Tuesday, 16 October 2018

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Established May 2009, Little Rock, AR

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Rev. Zachary Crow: Demonstrate and Allow

June 3, 2018

 

Rev. Zachary Crow: Demonstrate and Allow

June 3, 2018


Our scripture comes from 1 Corinthians. At this point in the story — Paul has been traveling from city to city spreading the message of the crucified, resurrected, and ascended Jesus — and in these travels he found his way to a place called Corinth. After he leaves, he starts hearing reports — so he sends a letter back.

 

1 Corinthians 2 1 And so it was with me, brothers and sisters. When I came to you, I did not come with eloquence or human wisdom as I proclaimed to you the testimony about God. 2 For I resolved to know nothing while I was with you except Jesus Christ and him crucified. 3 I came to you in weakness with great fear and trembling. 4 My message and my preaching were not with wise and persuasive words, but with a demonstration of the Spirit’s power, 5 so that your faith might not rest on human wisdom, but on God’s power.

 

My message and my preaching were not with wise and persuasive words, but with a demonstration of the Spirit’s power Some context The world at this time was ruled by the Roman empire and the main god — the big kid on the block was Mithra. Mirthra was believed to have been born in a cave — to a virgin — was worshiped by shepherds — had twelve followers. Sounds a bit familiar. The most shocking piece, perhaps — is that these beliefs date back to 600 B.C. — long before the birth of Christ. These beliefs were central to the religion of the Romans. Another religion at the time centered around the god Adus. Adus was believed to have been born of a virgin — was believed to have been hung on a tree — killed and then several days later was believed to have risen from the dead.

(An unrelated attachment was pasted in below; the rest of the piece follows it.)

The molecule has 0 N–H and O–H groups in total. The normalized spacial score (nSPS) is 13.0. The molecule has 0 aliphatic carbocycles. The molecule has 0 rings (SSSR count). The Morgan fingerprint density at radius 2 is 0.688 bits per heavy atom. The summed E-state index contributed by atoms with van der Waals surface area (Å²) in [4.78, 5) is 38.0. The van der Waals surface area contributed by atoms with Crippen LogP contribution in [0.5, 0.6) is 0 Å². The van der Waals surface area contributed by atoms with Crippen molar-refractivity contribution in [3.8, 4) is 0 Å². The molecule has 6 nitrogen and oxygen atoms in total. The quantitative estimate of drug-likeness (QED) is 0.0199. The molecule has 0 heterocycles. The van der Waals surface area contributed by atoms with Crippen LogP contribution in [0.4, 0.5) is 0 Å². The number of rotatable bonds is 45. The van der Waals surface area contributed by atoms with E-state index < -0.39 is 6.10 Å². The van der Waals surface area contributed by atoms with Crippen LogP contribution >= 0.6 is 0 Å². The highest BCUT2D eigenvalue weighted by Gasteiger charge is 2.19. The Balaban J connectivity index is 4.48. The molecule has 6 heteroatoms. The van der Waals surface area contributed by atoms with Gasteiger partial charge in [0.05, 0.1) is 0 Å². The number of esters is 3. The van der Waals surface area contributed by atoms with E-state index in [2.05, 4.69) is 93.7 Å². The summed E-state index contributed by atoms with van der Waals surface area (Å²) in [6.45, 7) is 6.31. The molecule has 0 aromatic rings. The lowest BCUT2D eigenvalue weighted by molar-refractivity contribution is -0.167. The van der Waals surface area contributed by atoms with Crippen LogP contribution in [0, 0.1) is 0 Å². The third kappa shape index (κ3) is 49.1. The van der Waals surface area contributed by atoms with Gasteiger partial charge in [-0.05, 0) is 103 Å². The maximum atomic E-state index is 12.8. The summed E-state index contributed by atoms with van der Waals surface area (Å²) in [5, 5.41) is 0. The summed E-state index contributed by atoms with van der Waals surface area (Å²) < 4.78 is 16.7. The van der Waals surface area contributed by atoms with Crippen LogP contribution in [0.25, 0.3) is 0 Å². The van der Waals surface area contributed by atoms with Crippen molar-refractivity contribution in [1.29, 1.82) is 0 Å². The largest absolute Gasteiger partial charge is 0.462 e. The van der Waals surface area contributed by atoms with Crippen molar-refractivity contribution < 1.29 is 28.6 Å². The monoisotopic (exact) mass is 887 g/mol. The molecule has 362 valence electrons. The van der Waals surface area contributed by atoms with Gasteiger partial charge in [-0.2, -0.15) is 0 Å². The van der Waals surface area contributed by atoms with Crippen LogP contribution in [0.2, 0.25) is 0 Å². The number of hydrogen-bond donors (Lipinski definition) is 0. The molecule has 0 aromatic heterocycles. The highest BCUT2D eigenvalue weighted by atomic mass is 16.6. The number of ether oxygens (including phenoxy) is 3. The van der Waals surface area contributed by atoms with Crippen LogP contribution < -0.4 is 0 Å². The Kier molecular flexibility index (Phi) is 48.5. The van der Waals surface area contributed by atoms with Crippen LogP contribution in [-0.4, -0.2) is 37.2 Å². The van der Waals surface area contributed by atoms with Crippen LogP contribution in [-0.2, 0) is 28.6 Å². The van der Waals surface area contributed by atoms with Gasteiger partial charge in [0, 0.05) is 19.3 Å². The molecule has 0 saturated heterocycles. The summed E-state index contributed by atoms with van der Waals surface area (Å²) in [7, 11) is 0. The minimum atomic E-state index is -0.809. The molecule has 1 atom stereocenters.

The religion of Adus originated around 200 BC — again before the birth of Christ. The religion of Adonis centered around the belief that Adonis was born of a virgin — Adonis was called the “Son of God” — And, his followers believed he had died to save human kind. The religion of Adonis originated roughly around — you guessed it — 200 BC. The Egyptian god Horus was believed to have been born of the virgin Isis — it was believed that when Horus was a small child — four kings brought him gifts. By the time of this letter, the religion of Horus has been around nearly 1500 years. And then of course there was Julius Caesar — It was believed that Ceasar died there was a comet in the sky — twelve witnesses stepped forward and said that they saw this comet — Ceasar’s followers said, of course there was a comet — that was Julius himself ascending to the right hand of God — the language they used was that he rose from the dead and “ascended to the right hand of the God in heaven.”

 

So — imagine with me for a moment — you are a first century Christian and you say to a fellow Roman — “my God was born of a virgin” — the response would have been — “that’s so funny, mine too.” Some of your are not going to like this — but here goes — many of the claims made by Christians at this time — to be quite frank — were not that original or unique. Born in a cave, virgin birth, twelve followers, hung on a tree, dying for the sins of the world, resurrection, ascension — all of them — core beliefs — integral to others religions — long before the birth of Christ. So — in light of this — what should we make of Paul? Paul writes to the Corinthians — and what does he say? I didn’t come with persuasive language trying to argue you into this thing — rather I came in humility — with a demonstration of the Spirit’s power. I’m not trying to talk you into this — hell, you’ve heard similar stories before — what I’m trying to do — is show you something new — show you the Spirit’s power. Paul didn’t just pull this out of thin air — a bit more context — Luke 10 Here — Jesus is sending out the seventy-two — he’s only had these followers for a short time — but he sends them out — with Jesus its never just “hey come hang out” — it’s “i’ve got work for you to do” — so he sends the seventy-two on a mission.